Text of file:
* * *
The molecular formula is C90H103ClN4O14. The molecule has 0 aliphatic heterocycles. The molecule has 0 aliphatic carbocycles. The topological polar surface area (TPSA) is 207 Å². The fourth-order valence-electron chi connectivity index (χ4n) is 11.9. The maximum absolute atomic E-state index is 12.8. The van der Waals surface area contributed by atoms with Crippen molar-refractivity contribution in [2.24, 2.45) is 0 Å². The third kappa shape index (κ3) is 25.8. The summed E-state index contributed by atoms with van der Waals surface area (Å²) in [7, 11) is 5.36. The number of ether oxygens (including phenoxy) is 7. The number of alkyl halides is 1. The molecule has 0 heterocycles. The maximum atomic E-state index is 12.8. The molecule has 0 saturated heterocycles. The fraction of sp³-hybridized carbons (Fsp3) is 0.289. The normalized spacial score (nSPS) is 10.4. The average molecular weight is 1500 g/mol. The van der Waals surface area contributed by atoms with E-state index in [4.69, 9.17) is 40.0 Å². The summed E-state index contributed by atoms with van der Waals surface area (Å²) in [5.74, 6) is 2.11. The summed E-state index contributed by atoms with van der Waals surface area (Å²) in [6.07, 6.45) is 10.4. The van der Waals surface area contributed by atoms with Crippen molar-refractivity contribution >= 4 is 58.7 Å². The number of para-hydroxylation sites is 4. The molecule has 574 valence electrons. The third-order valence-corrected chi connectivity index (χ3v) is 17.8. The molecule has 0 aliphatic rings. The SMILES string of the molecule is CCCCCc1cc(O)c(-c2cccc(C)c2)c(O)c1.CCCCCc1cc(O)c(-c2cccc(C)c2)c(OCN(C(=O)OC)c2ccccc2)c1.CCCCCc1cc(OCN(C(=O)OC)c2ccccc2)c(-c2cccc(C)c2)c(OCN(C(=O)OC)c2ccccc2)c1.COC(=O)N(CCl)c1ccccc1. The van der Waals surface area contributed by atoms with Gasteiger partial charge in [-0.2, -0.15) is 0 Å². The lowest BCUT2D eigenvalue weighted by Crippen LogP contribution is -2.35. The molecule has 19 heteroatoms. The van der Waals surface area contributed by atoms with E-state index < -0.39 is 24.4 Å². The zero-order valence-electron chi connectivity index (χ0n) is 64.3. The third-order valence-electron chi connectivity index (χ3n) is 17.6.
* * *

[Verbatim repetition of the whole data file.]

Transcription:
The molecular formula is C90H103ClN4O14. The molecule has 0 aliphatic heterocycles. The molecule has 0 aliphatic carbocycles. The topological polar surface area (TPSA) is 207 Å². The fourth-order valence-electron chi connectivity index (χ4n) is 11.9. The maximum absolute atomic E-state index is 12.8. The van der Waals surface area contributed by atoms with Crippen molar-refractivity contribution in [2.24, 2.45) is 0 Å². The third kappa shape index (κ3) is 25.8. The summed E-state index contributed by atoms with van der Waals surface area (Å²) in [7, 11) is 5.36. The number of ether oxygens (including phenoxy) is 7. The number of alkyl halides is 1. The molecule has 0 heterocycles. The maximum atomic E-state index is 12.8. The molecule has 0 saturated heterocycles. The fraction of sp³-hybridized carbons (Fsp3) is 0.289. The normalized spacial score (nSPS) is 10.4. The average molecular weight is 1500 g/mol. The van der Waals surface area contributed by atoms with E-state index in [4.69, 9.17) is 40.0 Å². The summed E-state index contributed by atoms with van der Waals surface area (Å²) in [5.74, 6) is 2.11. The summed E-state index contributed by atoms with van der Waals surface area (Å²) in [6.07, 6.45) is 10.4. The van der Waals surface area contributed by atoms with Crippen molar-refractivity contribution >= 4 is 58.7 Å². The number of para-hydroxylation sites is 4. The molecule has 574 valence electrons. The third-order valence-corrected chi connectivity index (χ3v) is 17.8. The molecule has 0 aliphatic rings. The SMILES string of the molecule is CCCCCc1cc(O)c(-c2cccc(C)c2)c(O)c1.CCCCCc1cc(O)c(-c2cccc(C)c2)c(OCN(C(=O)OC)c2ccccc2)c1.CCCCCc1cc(OCN(C(=O)OC)c2ccccc2)c(-c2cccc(C)c2)c(OCN(C(=O)OC)c2ccccc2)c1.COC(=O)N(CCl)c1ccccc1. The van der Waals surface area contributed by atoms with Gasteiger partial charge in [-0.2, -0.15) is 0 Å². The lowest BCUT2D eigenvalue weighted by Crippen LogP contribution is -2.35. The molecule has 19 heteroatoms. The van der Waals surface area contributed by atoms with E-state index < -0.39 is 24.4 Å². The zero-order valence-electron chi connectivity index (χ0n) is 64.3. The third-order valence-electron chi connectivity index (χ3n) is 17.6.